The Washington Post
Not long after Megan Johnson gave birth, her husband posted a picture on social media, welcoming their daughter into the world. Years earlier, Johnson had been diagnosed with congestive heart failure and given a new heart and another chance to live. Her husband, Nathan, announced early Tuesday on Instagram that "her heart worked perfectly" during the delivery, and their daughter, Eilee Kate, "introduced herself quickly and smooth. I am a rich man!!!" For the next six hours, the Johnsons loved their newborn.
When Alex Ippoliti and James Fredrick met two months ago, the men bonded over their shared affinity for cycling on gravel roads. There weren't many in Alaska, where they lived, but they thought a weekend ride together might be fun. They went out on Saturday morning at a military base in Anchorage, where civilians can explore miles of trails that snake through thousands of acres of woodlands. "It did not go as planned," Ippoliti told The Washington Post in a bit of an understatement.
A 16-year-old runner who texted his mother that he was being chased by a bear as he competed in a popular race over mountainous terrain was killed Sunday just south of Anchorage.
When policymakers talk about problems with the nation's jails and over-incarceration, they are often discussing concerns that center on the largest cities. But a new study released Tuesday, June 13, shows that rural jails are growing the fastest and are driving a national increase in jail population. That growth is especially surprising, researchers say, because it comes even as the crime rates in those rural areas remain much lower than their urban counterparts.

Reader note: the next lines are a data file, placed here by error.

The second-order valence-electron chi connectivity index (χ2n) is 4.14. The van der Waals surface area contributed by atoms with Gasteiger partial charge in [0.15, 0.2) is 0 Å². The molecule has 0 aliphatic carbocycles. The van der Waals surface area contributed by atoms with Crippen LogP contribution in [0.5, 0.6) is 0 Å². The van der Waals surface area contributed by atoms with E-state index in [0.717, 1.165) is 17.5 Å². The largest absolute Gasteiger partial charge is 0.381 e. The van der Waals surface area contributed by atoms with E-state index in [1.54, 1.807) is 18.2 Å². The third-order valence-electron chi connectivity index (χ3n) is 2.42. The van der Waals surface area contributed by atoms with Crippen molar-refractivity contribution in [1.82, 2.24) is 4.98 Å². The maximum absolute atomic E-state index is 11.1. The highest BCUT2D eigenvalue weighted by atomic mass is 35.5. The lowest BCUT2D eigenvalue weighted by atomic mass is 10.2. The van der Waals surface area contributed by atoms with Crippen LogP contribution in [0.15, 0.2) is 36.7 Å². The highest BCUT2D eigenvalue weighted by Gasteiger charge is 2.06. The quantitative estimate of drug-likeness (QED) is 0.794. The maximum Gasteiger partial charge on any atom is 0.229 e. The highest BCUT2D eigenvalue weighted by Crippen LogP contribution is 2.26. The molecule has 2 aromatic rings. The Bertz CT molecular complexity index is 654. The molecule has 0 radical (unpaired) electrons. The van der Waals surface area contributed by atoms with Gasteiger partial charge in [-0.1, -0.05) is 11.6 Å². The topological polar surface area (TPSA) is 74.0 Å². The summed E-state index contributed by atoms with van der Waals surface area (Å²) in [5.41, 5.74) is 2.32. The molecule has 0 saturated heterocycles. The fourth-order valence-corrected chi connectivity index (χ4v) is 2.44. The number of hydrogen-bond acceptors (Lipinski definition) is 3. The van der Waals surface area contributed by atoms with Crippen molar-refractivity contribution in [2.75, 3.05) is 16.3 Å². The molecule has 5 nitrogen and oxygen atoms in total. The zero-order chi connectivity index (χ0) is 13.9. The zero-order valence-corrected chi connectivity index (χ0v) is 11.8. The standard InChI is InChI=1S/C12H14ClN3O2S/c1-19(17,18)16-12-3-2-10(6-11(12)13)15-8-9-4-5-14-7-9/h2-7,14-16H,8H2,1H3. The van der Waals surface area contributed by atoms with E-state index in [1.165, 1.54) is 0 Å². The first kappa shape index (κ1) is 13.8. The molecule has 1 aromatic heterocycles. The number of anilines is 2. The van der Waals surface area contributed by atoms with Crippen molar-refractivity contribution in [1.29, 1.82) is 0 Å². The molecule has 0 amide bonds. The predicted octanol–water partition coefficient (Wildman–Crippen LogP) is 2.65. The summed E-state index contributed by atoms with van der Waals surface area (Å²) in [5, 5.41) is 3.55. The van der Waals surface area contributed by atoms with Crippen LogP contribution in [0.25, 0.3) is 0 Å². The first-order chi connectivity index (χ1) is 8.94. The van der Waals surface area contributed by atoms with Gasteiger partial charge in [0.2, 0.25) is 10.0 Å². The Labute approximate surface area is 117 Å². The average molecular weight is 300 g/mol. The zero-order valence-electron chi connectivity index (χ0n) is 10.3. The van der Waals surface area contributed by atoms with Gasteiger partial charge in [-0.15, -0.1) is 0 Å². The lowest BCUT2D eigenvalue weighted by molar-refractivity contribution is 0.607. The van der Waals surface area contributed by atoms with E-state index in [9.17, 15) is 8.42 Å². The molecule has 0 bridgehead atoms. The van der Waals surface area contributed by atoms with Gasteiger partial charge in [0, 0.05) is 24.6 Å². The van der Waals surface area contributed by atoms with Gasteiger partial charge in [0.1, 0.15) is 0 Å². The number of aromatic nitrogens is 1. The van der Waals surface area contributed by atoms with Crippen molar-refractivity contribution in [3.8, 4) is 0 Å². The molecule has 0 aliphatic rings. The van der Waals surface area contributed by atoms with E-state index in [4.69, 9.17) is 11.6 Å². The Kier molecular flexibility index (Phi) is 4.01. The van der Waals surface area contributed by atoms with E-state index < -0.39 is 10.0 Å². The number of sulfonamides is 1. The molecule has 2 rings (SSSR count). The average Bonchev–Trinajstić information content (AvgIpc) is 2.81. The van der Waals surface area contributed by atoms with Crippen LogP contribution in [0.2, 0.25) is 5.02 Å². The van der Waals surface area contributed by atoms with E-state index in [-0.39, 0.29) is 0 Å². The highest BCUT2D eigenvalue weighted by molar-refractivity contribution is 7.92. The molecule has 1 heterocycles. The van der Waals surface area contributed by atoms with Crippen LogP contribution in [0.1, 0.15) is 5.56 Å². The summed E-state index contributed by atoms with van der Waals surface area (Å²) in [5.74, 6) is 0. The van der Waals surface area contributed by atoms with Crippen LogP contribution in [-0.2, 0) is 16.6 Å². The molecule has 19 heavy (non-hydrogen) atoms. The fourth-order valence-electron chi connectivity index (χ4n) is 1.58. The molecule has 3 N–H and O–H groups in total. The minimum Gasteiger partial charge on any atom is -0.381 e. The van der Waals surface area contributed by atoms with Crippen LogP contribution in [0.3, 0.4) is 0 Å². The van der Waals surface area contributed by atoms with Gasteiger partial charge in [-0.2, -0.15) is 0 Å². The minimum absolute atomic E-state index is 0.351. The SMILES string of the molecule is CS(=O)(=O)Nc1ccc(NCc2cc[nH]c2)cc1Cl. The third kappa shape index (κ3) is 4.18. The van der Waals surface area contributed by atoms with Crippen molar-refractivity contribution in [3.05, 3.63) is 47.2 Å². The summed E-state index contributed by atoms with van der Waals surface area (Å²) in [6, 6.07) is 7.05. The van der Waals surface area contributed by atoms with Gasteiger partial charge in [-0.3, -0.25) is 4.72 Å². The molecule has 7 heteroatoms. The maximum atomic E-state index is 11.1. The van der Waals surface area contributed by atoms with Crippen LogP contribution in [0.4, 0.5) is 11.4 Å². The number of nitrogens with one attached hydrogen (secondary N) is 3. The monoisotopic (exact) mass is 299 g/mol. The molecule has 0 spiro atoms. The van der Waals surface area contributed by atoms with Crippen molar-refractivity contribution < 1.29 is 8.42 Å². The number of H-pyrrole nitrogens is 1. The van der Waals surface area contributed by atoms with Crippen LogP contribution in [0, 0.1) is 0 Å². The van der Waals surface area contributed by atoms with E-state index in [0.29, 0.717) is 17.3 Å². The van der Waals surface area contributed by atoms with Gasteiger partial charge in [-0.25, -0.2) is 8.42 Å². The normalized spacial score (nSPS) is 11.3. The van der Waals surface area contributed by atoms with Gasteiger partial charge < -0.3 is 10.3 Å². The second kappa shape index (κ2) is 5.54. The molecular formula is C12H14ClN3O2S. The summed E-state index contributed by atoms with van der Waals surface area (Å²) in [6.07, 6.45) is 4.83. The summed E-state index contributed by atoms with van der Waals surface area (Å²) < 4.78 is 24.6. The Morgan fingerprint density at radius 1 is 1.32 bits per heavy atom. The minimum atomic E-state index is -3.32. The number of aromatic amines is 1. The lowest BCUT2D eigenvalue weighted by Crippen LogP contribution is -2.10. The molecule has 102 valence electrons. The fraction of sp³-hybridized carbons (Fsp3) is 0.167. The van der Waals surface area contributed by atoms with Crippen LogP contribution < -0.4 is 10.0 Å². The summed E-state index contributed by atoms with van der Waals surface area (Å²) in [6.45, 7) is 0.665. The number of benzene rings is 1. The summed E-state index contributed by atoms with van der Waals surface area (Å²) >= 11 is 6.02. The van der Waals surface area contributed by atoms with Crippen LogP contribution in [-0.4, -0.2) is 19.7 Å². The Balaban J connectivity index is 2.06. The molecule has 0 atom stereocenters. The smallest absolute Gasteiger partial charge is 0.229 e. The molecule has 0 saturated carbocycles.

Attorney General Jeff Sessions is asking congressional leaders to undo federal medical marijuana protections that have been in place since 2014, according to a May letter that became public Monday. The protections, known as the Rohrabacher-Farr amendment, prohibit the Justice Department from using federal funds to prevent certain states "from implementing their own State laws that authorize the use, distribution, possession or cultivation of medical marijuana."
Timothy Piazza and the other pledges being hazed in February hoped that the men of Penn State's Beta Theta Pi fraternity would ultimately welcome them as brothers. Instead, when Piazza's night of binge drinking took a deadly turn, his family says his would-be brothers treated him "like roadkill." The family has been outspoken about their 19-year-old son's final hours since 18 fraternity brothers were charged in his death. The Piazzas' latest comments were on the "Today Show" on Monday.
It's that time of year again: This week kicks off the 2017 broadcast upfronts, in which NBC, Fox, ABC, CBS and CW officially announce their new fall schedules. An antiquated practice in the age of streaming and year-round premiere dates? Perhaps -- but major advertising dollars are still up for grabs.
On Friday, May 12, the world was hit by one of the biggest cyberattacks in recent history. The culprit was "ransomware" known as WanaCryptOr 2.0, or WannaCry. It operates by encrypting a computer system and demanding a ransom to release it. This money would be paid in the digital currency bitcoin to an unknown source, who would - in theory, at least - provide a decryption key to unlock the system. To do all this, the software exploits a vulnerability in Microsoft Windows that is thought to have been first identified by the National Security Agency and was later leaked online.